For Upward Mobility, Lean Into Learning
“The heights by great men reached and kept were not attained by sudden flight, but they, while their companions slept, were toiling upward in the night.” ~Henry Wadsworth Longfellow
In my years of leading countless programs and coaching scores of clients, I have seen this truth manifested time and again: those who succeed at the highest levels of performance and influence in the long-term—whether in business, on the playing field, or any other field of endeavor—are those who are able to do two things:
– They recognize when they are coasting, even when performing at the top of their current game, based on the players with whom they’re playing, and
– They choose to notch up their game by playing with better players, on bigger fields; they willingly embrace the unknown.
They choose discomfort. They choose to grow. Not to make more money, though that may be part of it, no, they are motivated rather by a desire to become more than they are now, to reach for a higher level, to find out if it’s in them.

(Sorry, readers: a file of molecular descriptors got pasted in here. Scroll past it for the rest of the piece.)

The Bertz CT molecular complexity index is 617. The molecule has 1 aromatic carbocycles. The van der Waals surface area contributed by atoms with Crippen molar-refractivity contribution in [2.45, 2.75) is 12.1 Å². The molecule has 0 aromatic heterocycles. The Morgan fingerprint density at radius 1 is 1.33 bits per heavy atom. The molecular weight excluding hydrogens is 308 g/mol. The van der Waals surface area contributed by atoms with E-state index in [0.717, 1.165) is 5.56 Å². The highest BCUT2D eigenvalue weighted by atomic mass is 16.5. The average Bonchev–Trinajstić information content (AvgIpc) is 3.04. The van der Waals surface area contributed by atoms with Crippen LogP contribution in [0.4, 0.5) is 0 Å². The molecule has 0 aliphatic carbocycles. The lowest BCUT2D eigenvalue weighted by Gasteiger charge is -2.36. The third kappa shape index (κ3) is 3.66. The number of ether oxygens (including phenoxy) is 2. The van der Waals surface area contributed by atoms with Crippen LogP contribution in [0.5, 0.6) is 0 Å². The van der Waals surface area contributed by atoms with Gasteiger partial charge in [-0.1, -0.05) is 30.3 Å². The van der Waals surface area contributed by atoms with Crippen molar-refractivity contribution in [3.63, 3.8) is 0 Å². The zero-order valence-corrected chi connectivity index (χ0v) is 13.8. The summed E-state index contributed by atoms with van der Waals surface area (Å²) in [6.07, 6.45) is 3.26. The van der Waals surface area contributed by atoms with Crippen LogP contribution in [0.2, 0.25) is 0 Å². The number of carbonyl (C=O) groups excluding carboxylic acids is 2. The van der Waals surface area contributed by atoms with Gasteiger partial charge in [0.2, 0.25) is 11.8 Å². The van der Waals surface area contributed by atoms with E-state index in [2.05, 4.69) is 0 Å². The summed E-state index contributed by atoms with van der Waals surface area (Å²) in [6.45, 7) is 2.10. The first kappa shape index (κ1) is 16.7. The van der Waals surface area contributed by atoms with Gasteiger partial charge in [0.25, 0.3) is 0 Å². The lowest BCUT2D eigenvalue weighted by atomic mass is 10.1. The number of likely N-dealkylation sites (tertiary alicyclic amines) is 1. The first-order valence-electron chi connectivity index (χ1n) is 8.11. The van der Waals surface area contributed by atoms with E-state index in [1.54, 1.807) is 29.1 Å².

It usually is: playing with better players raises your game.
Here’s how the truly successful got there: they leaned into their future.
Buddhists have a concept in keeping with their stance of non-resistance, that when you are experiencing emotional or physical discomfort, you’re best to “lean into the pain.” Not push it, simply lean against it as you would a friend on a cold evening.
Until you can admit you are both the least important and most important person in the room, and until you are willing to let go of what was working in order to make room for something that works even better, that which is outside your reach will remain there.
You must be willing to become comfortable with discomfort.
Reach. Then rest. Assess. Then reach again. Enjoy the journey. And be grateful.
This is the strategy of the successful.
“There is no top. There are always further heights to reach.” ~Jascha Heifetz